The one wash room, about 7 by 9 feet, contained 10 faucets of cold salt water, 5 along either of its two walls, and as many basins. These resembled in size and shape the usual stationary laundry tub. Ten persons could scarcely have used this room at one time. The basins were seldom used on account of their great inconvenience and because of the various other services to which they must be put. To wash out of a laundry tub with only a little water on the bottom is quite difficult, and where so many persons must use so few basins one cannot take the time to draw so large a basin full of water. This same basin served as a dishpan for greasy tins, as a laundry tub for soiled handkerchiefs and clothing, and as a basin for shampoos, and without receiving any special cleaning. It was the only receptacle to be found for use in the case of seasickness.
The space indicated to me as the “women’s wash room” contained 6 faucets of cold salt water and basins like those already described. The hot water faucet did not act. The sole arrangement for washing dishes in all the steerage was located in the women’s wash room. It was a trough about 4 feet long, with a faucet of warm salt water. This was never hot, and seldom more than lukewarm. Coming up in single file to wash dishes at the trough would have meant very long waiting for those at the end of the line, and to avoid this many preferred cold water and the wash basins. The steerage stewards also brought dishes here to wash. If there was no privacy in the sleeping quarters, there was certainly none in the wash rooms.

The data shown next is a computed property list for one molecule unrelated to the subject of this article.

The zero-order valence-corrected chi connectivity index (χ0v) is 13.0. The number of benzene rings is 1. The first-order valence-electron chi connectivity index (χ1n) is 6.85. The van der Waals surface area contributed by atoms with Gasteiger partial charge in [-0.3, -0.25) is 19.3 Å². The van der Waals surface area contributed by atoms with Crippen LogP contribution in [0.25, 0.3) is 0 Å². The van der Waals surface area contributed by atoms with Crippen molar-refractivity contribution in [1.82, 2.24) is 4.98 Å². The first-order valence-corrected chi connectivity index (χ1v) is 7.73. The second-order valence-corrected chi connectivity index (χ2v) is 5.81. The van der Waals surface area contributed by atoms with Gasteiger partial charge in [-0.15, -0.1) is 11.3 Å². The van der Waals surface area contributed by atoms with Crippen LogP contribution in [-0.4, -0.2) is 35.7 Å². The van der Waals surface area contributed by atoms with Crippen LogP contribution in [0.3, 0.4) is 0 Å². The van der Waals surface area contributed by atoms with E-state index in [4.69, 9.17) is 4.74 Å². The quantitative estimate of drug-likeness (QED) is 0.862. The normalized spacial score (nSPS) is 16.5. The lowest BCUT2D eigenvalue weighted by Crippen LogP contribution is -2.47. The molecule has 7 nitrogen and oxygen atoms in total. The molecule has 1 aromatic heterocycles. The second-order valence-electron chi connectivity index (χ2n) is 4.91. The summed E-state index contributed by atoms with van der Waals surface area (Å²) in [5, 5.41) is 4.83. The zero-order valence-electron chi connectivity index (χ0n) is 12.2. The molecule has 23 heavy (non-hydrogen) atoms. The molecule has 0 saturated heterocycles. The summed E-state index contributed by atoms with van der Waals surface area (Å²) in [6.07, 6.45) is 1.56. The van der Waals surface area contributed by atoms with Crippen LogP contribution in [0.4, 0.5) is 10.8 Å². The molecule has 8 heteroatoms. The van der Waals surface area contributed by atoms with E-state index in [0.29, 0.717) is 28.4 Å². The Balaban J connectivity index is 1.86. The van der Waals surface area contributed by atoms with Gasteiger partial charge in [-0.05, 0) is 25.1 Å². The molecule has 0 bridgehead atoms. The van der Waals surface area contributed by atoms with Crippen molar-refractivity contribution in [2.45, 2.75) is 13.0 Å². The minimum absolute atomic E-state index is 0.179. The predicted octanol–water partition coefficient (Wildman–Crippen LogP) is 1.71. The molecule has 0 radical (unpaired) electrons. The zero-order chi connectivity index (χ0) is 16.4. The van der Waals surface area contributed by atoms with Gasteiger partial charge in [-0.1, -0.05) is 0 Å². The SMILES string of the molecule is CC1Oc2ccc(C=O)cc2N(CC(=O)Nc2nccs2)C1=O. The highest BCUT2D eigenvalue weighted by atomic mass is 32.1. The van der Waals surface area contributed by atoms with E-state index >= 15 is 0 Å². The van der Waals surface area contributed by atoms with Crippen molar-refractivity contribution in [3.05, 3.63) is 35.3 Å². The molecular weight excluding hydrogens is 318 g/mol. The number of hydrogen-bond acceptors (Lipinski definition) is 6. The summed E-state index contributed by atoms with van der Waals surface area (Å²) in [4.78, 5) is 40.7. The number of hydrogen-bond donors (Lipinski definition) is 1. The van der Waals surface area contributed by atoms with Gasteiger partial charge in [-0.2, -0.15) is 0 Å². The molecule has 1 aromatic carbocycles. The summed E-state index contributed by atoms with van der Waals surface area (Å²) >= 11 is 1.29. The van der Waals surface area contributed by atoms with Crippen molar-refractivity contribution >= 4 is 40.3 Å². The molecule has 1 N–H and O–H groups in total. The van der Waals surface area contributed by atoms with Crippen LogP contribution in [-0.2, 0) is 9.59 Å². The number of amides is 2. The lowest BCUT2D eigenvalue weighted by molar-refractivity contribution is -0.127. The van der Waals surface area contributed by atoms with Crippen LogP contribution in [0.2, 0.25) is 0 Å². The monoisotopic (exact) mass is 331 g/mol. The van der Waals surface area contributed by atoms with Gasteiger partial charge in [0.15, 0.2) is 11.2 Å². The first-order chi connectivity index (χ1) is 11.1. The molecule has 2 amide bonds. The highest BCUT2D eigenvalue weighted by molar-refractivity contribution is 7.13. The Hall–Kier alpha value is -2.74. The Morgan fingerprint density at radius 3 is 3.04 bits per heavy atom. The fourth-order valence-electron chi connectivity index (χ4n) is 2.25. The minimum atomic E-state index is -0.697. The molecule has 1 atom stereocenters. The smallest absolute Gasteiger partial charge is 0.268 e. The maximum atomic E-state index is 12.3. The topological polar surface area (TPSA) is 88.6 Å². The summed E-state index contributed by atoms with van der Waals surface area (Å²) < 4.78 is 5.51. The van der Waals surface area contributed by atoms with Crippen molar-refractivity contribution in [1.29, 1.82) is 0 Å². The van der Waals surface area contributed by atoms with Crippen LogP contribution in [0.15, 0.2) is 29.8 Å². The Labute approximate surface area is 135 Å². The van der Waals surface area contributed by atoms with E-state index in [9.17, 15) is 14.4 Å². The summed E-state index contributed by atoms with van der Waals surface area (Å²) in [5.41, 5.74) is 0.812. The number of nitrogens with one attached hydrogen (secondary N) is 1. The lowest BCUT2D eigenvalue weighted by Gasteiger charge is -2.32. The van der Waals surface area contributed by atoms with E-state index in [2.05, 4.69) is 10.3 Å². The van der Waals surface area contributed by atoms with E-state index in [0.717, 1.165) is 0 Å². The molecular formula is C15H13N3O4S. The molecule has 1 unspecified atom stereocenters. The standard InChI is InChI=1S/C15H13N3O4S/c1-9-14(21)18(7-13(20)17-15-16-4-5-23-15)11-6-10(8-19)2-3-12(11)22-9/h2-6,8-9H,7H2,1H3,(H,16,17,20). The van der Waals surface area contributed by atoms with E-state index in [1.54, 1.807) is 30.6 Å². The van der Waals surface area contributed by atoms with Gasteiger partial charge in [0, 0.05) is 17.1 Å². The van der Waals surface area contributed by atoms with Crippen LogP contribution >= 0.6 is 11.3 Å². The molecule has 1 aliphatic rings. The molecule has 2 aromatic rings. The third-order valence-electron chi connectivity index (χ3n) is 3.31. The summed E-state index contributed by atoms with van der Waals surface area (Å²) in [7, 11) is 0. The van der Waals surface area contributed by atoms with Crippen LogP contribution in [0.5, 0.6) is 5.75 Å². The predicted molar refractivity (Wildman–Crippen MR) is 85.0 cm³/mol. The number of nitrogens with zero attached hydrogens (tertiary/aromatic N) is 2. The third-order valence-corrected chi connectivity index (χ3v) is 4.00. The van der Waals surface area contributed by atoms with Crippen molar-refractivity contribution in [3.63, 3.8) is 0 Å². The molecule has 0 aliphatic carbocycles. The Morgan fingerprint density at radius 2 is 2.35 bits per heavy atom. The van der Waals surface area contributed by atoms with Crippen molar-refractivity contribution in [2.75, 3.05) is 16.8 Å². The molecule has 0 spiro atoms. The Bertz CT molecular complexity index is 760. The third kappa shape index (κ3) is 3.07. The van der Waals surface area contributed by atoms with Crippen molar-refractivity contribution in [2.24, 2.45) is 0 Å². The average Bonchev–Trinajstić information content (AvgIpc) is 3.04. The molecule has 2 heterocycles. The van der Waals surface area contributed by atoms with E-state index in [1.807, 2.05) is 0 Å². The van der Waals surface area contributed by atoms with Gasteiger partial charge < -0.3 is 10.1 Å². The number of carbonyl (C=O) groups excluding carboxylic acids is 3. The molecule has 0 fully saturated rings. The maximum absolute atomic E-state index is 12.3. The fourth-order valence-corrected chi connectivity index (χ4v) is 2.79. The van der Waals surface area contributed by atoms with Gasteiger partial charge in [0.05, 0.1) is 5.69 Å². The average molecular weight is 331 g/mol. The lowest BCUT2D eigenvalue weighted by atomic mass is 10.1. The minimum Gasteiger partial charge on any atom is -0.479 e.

Steerage passengers may be filthy, as is often alleged, but considering the total absence of conveniences for keeping clean, this uncleanliness seems but a natural consequence. Some may really be filthy in their habits, but many make heroic efforts to keep clean. No woman with the smallest degree of modesty and with no other conveniences than a wash room, used jointly with men, and a faucet of cold salt water can keep clean amidst such surroundings for a period of twelve days and more. It was forbidden to bring water for washing purposes into the sleeping quarters, nor was there anything in which to bring it. On different occasions, some of the women rose early, brought drinking water in their soup pails, and thus tried to wash themselves effectively, but were driven out when detected by the steward. Others, resorting to extreme measures, used night chambers, which they carry with them for the children, as wash basins. This was done a great deal when preparation was being made for landing. Even hair was washed with these vessels. No soap and no towels were supplied.
[Read about the people and events of Ellis Island prior to 1909 in my historical novel, Guardians of the Gate.]